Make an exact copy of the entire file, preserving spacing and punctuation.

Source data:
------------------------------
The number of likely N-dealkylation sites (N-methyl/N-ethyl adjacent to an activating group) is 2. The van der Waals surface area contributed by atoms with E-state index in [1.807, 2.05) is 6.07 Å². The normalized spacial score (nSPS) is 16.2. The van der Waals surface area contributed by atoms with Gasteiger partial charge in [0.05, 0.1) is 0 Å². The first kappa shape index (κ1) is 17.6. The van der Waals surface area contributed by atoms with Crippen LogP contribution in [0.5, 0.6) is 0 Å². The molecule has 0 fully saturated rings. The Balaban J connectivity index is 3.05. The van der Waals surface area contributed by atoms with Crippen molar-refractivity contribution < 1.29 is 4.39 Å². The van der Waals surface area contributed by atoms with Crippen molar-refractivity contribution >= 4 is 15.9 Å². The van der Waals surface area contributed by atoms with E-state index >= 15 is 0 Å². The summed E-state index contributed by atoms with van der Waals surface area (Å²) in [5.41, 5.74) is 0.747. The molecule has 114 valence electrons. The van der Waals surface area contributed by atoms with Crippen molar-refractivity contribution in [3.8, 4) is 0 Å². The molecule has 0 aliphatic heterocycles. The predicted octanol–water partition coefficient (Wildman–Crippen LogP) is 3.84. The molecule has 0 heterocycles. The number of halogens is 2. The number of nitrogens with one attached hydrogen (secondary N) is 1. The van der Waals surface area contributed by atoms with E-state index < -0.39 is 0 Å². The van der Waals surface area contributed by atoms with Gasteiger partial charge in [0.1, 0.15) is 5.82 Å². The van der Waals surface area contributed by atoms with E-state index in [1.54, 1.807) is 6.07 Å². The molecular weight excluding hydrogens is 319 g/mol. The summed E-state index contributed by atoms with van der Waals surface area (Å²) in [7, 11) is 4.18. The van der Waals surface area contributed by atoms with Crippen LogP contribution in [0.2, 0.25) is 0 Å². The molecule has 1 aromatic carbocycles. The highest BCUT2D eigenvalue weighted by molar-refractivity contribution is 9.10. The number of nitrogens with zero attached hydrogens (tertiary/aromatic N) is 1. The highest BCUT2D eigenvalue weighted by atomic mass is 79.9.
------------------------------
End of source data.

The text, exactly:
The number of likely N-dealkylation sites (N-methyl/N-ethyl adjacent to an activating group) is 2. The van der Waals surface area contributed by atoms with E-state index in [1.807, 2.05) is 6.07 Å². The normalized spacial score (nSPS) is 16.2. The van der Waals surface area contributed by atoms with Gasteiger partial charge in [0.05, 0.1) is 0 Å². The first kappa shape index (κ1) is 17.6. The van der Waals surface area contributed by atoms with Crippen LogP contribution in [0.5, 0.6) is 0 Å². The molecule has 0 fully saturated rings. The Balaban J connectivity index is 3.05. The van der Waals surface area contributed by atoms with Crippen molar-refractivity contribution < 1.29 is 4.39 Å². The van der Waals surface area contributed by atoms with Crippen molar-refractivity contribution >= 4 is 15.9 Å². The van der Waals surface area contributed by atoms with E-state index >= 15 is 0 Å². The summed E-state index contributed by atoms with van der Waals surface area (Å²) in [5.41, 5.74) is 0.747. The molecule has 114 valence electrons. The van der Waals surface area contributed by atoms with Crippen molar-refractivity contribution in [3.8, 4) is 0 Å². The molecule has 0 aliphatic heterocycles. The predicted octanol–water partition coefficient (Wildman–Crippen LogP) is 3.84. The molecule has 0 heterocycles. The number of halogens is 2. The number of nitrogens with one attached hydrogen (secondary N) is 1. The van der Waals surface area contributed by atoms with E-state index < -0.39 is 0 Å². The van der Waals surface area contributed by atoms with Gasteiger partial charge in [0.1, 0.15) is 5.82 Å². The van der Waals surface area contributed by atoms with E-state index in [1.54, 1.807) is 6.07 Å². The molecular weight excluding hydrogens is 319 g/mol. The summed E-state index contributed by atoms with van der Waals surface area (Å²) in [7, 11) is 4.18. The van der Waals surface area contributed by atoms with Crippen LogP contribution in [0.2, 0.25) is 0 Å². The molecule has 1 aromatic carbocycles. The highest BCUT2D eigenvalue weighted by molar-refractivity contribution is 9.10. The number of nitrogens with zero attached hydrogens (tertiary/aromatic N) is 1. The highest BCUT2D eigenvalue weighted by atomic mass is 79.9.